This is the third episode in our series on creating a great blog. In the last episode I talked about the importance of understanding your buyer persona's problems and then addressing those problems through targeted blog posts that offer valuable information for your buyers. If you are keeping up with the articles you will now have a list of problems that your customers are facing. If not, then why not go back and complete the list first.
Here's a quick recap of the 7 points that will be addressed in this series.
- Get to know your customers
- Understand your buyer problems
- Create a long term strategy to target your ideal customer
- Know your buyer's pain points
- Choose your keywords carefully
- Write great content
- Publicise well
Create A Long Term Strategy To Target Your Ideal Customer
So let's take another look at the buyers journey. The 3 stages are Awareness, Consideration and Decision.
Awareness - In this stage, the buyer has a problem and doesn't know how to solve it. They may start by searching for the problem they have.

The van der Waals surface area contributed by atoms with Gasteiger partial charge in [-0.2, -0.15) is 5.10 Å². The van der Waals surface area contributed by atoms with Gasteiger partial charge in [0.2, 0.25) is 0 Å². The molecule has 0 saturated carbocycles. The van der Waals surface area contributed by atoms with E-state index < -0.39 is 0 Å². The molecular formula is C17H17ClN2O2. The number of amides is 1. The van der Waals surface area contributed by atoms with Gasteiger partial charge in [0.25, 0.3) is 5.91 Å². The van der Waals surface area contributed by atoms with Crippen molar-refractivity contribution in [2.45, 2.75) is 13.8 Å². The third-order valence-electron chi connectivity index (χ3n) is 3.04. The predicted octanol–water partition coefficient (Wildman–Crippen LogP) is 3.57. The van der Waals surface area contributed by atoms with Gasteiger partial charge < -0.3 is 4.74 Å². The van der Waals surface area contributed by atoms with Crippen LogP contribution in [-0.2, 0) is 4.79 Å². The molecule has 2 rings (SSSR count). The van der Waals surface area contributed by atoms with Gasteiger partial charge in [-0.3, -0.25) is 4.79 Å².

Consideration - In this stage of the buyer journey, they may now be aware of your brand through their searches and are now looking to evaluate all of the different options. This is where you could compare products and solutions for the buyer.
Decision - In the decision stage, buyers are now looking to find out as much as they can about what your business has to offer. This is where you can really sell your product or service.
We have already made a list of problems our buyers are facing, and we will use that list to plan what articles we will write to address the awareness stage.
We now need to plan some content for the other stages.
In this stage, the buyer has now collected information to understand what their problem is and will have defined a goal. They will now be in 'research mode' to try and find out what the solutions are to help them accomplish their goal. This is going to mean searching for different solutions to the same problem. It may mean creating comparisons of the top solutions to their problem. It could mean looking at some common misconceptions when addressing their goal or describing the pros and cons or different ways to achieve the goal. A great example of this is the company Go Cardless who offer an online payment solution for businesses. They have created a whole series of guides to address the consideration phase of the buyer journey.